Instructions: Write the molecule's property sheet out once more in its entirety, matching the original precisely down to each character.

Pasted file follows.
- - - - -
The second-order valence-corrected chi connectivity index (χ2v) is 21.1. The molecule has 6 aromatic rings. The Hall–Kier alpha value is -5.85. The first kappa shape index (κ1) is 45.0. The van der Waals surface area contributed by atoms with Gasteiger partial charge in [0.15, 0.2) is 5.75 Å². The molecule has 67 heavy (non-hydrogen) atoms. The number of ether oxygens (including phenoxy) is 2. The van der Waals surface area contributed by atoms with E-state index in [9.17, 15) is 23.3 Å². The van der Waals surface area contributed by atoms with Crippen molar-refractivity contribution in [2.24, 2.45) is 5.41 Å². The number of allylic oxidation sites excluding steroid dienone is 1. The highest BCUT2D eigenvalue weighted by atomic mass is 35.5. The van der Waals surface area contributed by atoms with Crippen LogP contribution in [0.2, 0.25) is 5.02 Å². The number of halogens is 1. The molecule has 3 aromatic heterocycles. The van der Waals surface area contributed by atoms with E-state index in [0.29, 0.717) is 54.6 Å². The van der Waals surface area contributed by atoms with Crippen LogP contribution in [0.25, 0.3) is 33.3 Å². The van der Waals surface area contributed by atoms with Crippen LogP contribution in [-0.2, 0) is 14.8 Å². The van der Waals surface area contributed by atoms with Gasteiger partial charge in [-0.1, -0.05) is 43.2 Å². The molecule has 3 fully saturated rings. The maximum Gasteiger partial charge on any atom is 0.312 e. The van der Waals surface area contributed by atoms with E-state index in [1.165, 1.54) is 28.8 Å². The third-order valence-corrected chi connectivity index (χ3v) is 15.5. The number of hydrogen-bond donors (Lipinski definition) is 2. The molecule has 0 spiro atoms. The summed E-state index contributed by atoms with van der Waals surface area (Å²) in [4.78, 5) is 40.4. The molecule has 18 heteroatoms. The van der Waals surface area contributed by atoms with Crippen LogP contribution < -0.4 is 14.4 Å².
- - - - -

The second-order valence-corrected chi connectivity index (χ2v) is 21.1. The molecule has 6 aromatic rings. The Hall–Kier alpha value is -5.85. The first kappa shape index (κ1) is 45.0. The van der Waals surface area contributed by atoms with Gasteiger partial charge in [0.15, 0.2) is 5.75 Å². The molecule has 67 heavy (non-hydrogen) atoms. The number of ether oxygens (including phenoxy) is 2. The van der Waals surface area contributed by atoms with E-state index in [9.17, 15) is 23.3 Å². The van der Waals surface area contributed by atoms with Crippen molar-refractivity contribution in [2.24, 2.45) is 5.41 Å². The number of allylic oxidation sites excluding steroid dienone is 1. The highest BCUT2D eigenvalue weighted by atomic mass is 35.5. The van der Waals surface area contributed by atoms with Crippen LogP contribution in [0.2, 0.25) is 5.02 Å². The number of halogens is 1. The molecule has 3 aromatic heterocycles. The van der Waals surface area contributed by atoms with E-state index in [0.29, 0.717) is 54.6 Å². The van der Waals surface area contributed by atoms with Crippen LogP contribution in [0.25, 0.3) is 33.3 Å². The van der Waals surface area contributed by atoms with Crippen LogP contribution in [-0.2, 0) is 14.8 Å². The van der Waals surface area contributed by atoms with Gasteiger partial charge in [-0.1, -0.05) is 43.2 Å². The molecule has 3 fully saturated rings. The maximum Gasteiger partial charge on any atom is 0.312 e. The van der Waals surface area contributed by atoms with E-state index in [1.165, 1.54) is 28.8 Å². The third-order valence-corrected chi connectivity index (χ3v) is 15.5. The number of hydrogen-bond donors (Lipinski definition) is 2. The molecule has 0 spiro atoms. The summed E-state index contributed by atoms with van der Waals surface area (Å²) in [4.78, 5) is 40.4. The molecule has 18 heteroatoms. The van der Waals surface area contributed by atoms with Crippen LogP contribution < -0.4 is 14.4 Å².